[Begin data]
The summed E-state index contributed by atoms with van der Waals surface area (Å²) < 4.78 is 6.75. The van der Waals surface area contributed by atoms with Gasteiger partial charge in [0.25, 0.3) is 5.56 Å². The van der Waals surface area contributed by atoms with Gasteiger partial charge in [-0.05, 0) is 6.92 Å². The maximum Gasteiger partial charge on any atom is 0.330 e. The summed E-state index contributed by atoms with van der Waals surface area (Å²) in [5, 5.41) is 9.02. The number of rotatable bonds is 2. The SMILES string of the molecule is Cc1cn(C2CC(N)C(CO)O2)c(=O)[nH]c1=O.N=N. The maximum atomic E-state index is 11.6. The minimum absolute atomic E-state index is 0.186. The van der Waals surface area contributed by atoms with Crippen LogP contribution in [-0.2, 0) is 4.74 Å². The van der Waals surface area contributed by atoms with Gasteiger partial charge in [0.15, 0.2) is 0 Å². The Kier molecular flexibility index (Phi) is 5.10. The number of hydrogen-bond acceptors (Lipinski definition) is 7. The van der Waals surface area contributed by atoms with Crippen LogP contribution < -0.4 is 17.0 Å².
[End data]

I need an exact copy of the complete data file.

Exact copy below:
The summed E-state index contributed by atoms with van der Waals surface area (Å²) < 4.78 is 6.75. The van der Waals surface area contributed by atoms with Gasteiger partial charge in [0.25, 0.3) is 5.56 Å². The van der Waals surface area contributed by atoms with Gasteiger partial charge in [-0.05, 0) is 6.92 Å². The maximum Gasteiger partial charge on any atom is 0.330 e. The summed E-state index contributed by atoms with van der Waals surface area (Å²) in [5, 5.41) is 9.02. The number of rotatable bonds is 2. The SMILES string of the molecule is Cc1cn(C2CC(N)C(CO)O2)c(=O)[nH]c1=O.N=N. The maximum atomic E-state index is 11.6. The minimum absolute atomic E-state index is 0.186. The van der Waals surface area contributed by atoms with Crippen LogP contribution in [-0.2, 0) is 4.74 Å². The van der Waals surface area contributed by atoms with Gasteiger partial charge in [0.15, 0.2) is 0 Å². The Kier molecular flexibility index (Phi) is 5.10. The number of hydrogen-bond acceptors (Lipinski definition) is 7. The van der Waals surface area contributed by atoms with Crippen LogP contribution < -0.4 is 17.0 Å².